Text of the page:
Emirates Scholar Research Center - Research Publishing & Indexing Center

A Focus on Student Strengths & Interests

Authors: Dr. Joseph S. Renzulli

Conference: 2nd World Giftedness Center International Conference

Keywords: Special education provisions, Controversies in education, Individual strengths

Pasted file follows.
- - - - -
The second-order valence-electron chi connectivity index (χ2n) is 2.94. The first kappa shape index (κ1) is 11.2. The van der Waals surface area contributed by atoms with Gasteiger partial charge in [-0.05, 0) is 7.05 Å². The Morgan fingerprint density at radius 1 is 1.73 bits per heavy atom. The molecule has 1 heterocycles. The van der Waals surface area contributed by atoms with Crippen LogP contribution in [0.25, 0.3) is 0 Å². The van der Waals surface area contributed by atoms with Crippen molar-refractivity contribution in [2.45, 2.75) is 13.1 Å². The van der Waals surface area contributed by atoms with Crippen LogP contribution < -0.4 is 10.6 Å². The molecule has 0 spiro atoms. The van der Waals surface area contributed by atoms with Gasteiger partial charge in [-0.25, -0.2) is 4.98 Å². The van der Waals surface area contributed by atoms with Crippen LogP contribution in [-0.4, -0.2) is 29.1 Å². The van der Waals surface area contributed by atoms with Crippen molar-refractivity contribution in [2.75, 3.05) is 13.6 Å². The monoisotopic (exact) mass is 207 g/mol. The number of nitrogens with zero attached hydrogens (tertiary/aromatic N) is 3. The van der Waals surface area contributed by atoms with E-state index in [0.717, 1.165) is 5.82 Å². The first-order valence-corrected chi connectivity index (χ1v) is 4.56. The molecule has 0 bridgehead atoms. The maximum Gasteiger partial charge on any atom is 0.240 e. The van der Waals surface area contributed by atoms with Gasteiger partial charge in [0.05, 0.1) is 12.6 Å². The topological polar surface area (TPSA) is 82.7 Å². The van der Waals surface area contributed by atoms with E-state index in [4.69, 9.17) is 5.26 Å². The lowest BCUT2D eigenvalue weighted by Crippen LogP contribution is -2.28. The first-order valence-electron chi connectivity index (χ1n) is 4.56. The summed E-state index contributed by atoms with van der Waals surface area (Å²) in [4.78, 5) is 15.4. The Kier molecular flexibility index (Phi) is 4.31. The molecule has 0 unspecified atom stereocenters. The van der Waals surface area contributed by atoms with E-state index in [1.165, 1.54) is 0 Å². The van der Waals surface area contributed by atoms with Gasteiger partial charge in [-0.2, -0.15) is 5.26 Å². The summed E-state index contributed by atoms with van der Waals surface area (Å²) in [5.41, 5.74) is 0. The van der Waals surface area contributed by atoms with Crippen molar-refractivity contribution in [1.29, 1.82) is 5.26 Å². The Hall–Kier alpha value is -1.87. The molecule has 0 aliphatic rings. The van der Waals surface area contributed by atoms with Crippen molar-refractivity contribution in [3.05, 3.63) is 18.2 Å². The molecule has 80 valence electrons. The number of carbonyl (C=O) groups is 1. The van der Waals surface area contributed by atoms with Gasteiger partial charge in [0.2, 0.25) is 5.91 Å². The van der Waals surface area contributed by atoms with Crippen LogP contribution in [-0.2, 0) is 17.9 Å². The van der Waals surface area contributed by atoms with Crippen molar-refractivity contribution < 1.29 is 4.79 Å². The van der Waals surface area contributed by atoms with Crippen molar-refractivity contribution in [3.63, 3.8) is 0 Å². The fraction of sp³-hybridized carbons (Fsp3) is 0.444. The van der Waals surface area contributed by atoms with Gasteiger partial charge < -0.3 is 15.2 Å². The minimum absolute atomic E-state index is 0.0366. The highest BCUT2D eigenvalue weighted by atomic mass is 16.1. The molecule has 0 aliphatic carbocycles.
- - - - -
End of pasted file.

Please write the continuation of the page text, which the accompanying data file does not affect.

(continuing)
Although most people agree that there is a need to make special educational provisions for students with superior potentials for innovation, controversies have existed for more than a century about the best ways to serve gifted students. These controversies exist along two interrelated dimensions. One dimension deals with the type of pedagogy or theoretical rationale that should guide education for the development of innovative abilities; and the second deals with the ways in which service delivery vehicles should be organized and implemented. The Schoolwide Enrichment Model (SEM) is a plan that attempts to address these controversies by (1) focusing on a pedagogy that approximates the cognitive and co-cognitive factors that bring creative productive persons to our attention, and (2) organizing programs around a continuum of services model that accommodates a wide variety of potentials across academic domains as well as other arenas in which potentials can be directed toward high levels of performance. The Schoolwide Enrichment Model also applies the know-how of education for innovation to the process of total school improvement. Based on the belief that “a rising tide lifts all ships,” the SEM includes specific vehicles for providing all students with opportunities for “high end” learning, but it is also designed to guarantee that traditionally high achieving students receive the maximum amount of challenge and curricular differentiation. The model is composed of three interacting dimensions: Organizational Components and Service Delivery Components, and the School Structures upon which these components are brought to bear. In this regard, the SEM is different from other approaches to programming for innovative potential because it is designed to embrace rather than replace traditional programs for the development of giftedness. This goal is accomplished by targeting the individual strengths of all students in the areas of abilities, interests, and learning styles; and using this information to organize specific service delivery mechanisms that promote innovation and creative productivity. These mechanisms include: curricular modification, creativity training, experiences in innovation and invention, grouping practices, targeted individual and small group investigative opportunities, alternative scheduling patterns, and guides for developing differentiated curricular activities. To develop the talents of all students, the model focuses on two aspects of the work of classroom teachers and enrichment specialists who are specially trained in developing creative/productive thinking. The first aspect deals with defining and delivering truly differentiated services to targeted students based on their individual strengths. The second aspect is concerned with strategies for integrating general enrichment into the total school program, providing vehicles for the extension of general enrichment to targeted students, developing a cooperative support system between special program teachers and the general faculty.

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